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PRESENTATION OF THE SILVER GOBLET
THE MASONIC REVIEW - 1853
"Worshipful Master:- I rise to perform a most pleasing and agreeable duty, that has been assigned me by the members of this Lodge, who, desirous of manifesting in some tangible form; their approbation of your course during the period you have occupied that chair, and their appreciation of the distinguished services rendered this Lodge by you, have conferred the honor on me of presenting you, on their behalf, this Silver Goblet, as a token of their esteem and fraternal regard. Permit me, respected sir, to remark in this connection, that very much of the peace, harmony and well- being of a Lodge, depends on him who is selected to preside over its deliberation. To cement as strongly as possible those bonds of affection that bind the brethren of his Lodge together, should be his constant aim. Urbanity, affability, dignity, impartiality, and a faithful discharge of every duty devolving on him, are elements that should characterize and adorn his course. And it affords me pleasure to announce to you, sir, that the brethren of this Lodge have discovered that you possess these essential elements in an eminent degree; and they have won for you the admiration had lasting regard of those over whom you have so long and so ably presided. The presentation of gifts and tokens of affection as the reward of merit, is a time-honored custom, and confers alike honor on both the donor and recipient. The beautiful memento is now before you, and I need scarcely add, it is alike worthy of the donor and of him for whom it is designed.
But it is not the exquisite skill displayed in its construction, though executed by a master hand, nor to the fineness of its texture, nor to its symmetrial proportions that I would direct your attention. You will observe, that inscribed on its exterior are certain emblems of deep significance. They are the representations of principles and virtues as immutable as the Throne of Deity itself, and as such are dear to the heart of every genuine Mason throughout the globe. It is to those I would point you; for in them you find a talismanic language that is full of meaning. While they are almost entirely devoid of meaning to the uninitiated, to those who have entered the veil, they are full of import. For here we find that language itself is but fossil poetry; words themselves are but emblems, the natural world is full of symbols; indeed all nature may be justly compared to a stupendous volume of emblems. Look where you will, you discover them - around - above - beneath you. The present occasion will admit of only a brief notice of some of the emblems that adorn this goblet. At the base you will recognize the three steps, the Mosaic pavement with its teaselated border, and the blazing star. The three steps are emblematic of the three stages of human life, youth, manhood and age; they refer also to the three great lights of Masonry and the three mighty pillars on which this institution has so long and so securely rested. The Mosaic pavement, as you well know, is emblematic of human life. How checquered is the path of human existence, and what a variety of scenes mingled with pain and pleasure is presented. To-day the smiles of prosperity are profusely showered upon us; to-morrow the chilling blast of adversity may sweep over, and render us strangers even to those who but as yesterday hailed us as friends. Slippery indeed is the path we tread, and impressive the lessons we ass taught. The beautiful tesselated border surrounding the pavement is commemorative of that benign Providence that ever watches over and protects us. The blazing star is emblematic of that light which should ever shine forth from all those who have been raised to this sublime degree, and have met upon the five points of fellowship; and it points out to them the path that leads to happiness and bids them walk therein.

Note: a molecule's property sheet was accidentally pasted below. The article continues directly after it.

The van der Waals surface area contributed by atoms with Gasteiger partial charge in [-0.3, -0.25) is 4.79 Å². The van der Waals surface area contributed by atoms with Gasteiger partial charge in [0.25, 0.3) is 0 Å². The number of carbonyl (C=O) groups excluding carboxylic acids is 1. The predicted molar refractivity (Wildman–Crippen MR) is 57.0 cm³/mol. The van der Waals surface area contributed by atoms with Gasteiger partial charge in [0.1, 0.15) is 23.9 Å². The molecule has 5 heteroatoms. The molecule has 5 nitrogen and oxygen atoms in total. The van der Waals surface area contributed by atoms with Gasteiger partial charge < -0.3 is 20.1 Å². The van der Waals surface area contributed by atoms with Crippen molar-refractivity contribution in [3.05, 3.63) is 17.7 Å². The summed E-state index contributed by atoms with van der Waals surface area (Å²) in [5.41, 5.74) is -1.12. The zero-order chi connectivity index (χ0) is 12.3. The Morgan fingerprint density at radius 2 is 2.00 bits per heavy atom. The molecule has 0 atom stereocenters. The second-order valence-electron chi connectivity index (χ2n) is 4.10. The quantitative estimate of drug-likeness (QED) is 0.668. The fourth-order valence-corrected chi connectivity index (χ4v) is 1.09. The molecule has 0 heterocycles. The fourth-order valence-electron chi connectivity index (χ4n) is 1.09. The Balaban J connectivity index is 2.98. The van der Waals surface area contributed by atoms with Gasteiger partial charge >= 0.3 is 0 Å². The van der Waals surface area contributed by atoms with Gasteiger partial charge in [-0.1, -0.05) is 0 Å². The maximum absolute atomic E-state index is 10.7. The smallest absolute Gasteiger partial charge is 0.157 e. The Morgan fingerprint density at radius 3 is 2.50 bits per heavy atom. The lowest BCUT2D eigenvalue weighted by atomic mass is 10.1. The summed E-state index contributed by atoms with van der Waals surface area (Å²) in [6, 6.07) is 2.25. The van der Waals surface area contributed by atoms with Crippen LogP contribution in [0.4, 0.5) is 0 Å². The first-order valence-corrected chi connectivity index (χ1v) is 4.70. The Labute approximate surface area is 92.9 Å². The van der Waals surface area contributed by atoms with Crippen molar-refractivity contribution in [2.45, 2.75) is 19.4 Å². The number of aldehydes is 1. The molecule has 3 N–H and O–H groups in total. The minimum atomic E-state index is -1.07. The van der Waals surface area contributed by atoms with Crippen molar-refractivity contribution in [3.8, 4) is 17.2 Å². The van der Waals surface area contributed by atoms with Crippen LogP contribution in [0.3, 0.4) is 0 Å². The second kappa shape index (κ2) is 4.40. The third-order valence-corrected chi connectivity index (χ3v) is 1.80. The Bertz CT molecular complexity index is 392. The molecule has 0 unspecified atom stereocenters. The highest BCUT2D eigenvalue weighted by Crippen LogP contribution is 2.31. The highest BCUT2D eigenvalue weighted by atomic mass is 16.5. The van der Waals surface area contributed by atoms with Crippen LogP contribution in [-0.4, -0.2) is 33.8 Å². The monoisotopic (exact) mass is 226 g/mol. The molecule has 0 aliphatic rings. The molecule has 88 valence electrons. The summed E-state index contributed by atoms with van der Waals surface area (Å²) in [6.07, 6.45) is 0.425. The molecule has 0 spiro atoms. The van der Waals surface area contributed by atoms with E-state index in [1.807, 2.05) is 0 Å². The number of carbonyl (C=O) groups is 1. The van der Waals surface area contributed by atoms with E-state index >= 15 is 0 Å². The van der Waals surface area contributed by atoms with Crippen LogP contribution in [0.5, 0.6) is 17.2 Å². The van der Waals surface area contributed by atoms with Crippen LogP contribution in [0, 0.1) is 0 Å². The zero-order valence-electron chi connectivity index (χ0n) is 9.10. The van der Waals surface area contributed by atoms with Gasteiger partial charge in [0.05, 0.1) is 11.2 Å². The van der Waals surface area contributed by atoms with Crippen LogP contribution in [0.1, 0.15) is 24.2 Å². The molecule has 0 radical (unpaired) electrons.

The oak-leaves, though not strictly a masonic emblem, serve to remind us of the brevity of human life. As the leaves fall when breathed upon by the chilling winds of autumn, so man withers beneath the touch of time. They form the drapery of the majestic oak, which resembles this institution in its capability of withstanding the storms and tempests of ages. Here you behold the five orders of architecture, representing the wisdom, strength and beauty of Masonry. The Ionic, in the wisdom of its design, points to that round of the ladder, Faith, which works by love, purifies the heart and leads us to rest alone on Him for salvation, who alone is mighty to save. The Doric, in the strength of its proportions, points to that Hope which "springs eternal in the human breast," and buoys us up amid all the ills of life. Nor does it then desert us, for "when man dieth and wasteth away," eternal hope bends over his last resting place a bow radiant with immortality, which, based upon earth, soars away to God. The Corinthian, Tuscan and Composite, in their beauty and variety point, to the topmost round of the ladder, to that beautiful and universal Charity that is bounded only by Creation. The suspended G, directs our thoughts above to the supreme Architect of the universe, and to a contemplation of the wonderful works of his Creation. Here you observe, are the Holy Bible, Square and Compasses, the three Tapers, the Trowel, the Plumb, Square and Level, the Gauge and Gavel. And all these are surrounded by that beautiful emblem, the seeds of the pomegranate, which are emblematic of the beauty and purity of the truth and precepts taught through those various impressive emblems. Here is the jewel designating the rank to which you have attained, and here the laurel wreath gracefully entwines itself around the inscription the Goblet bears.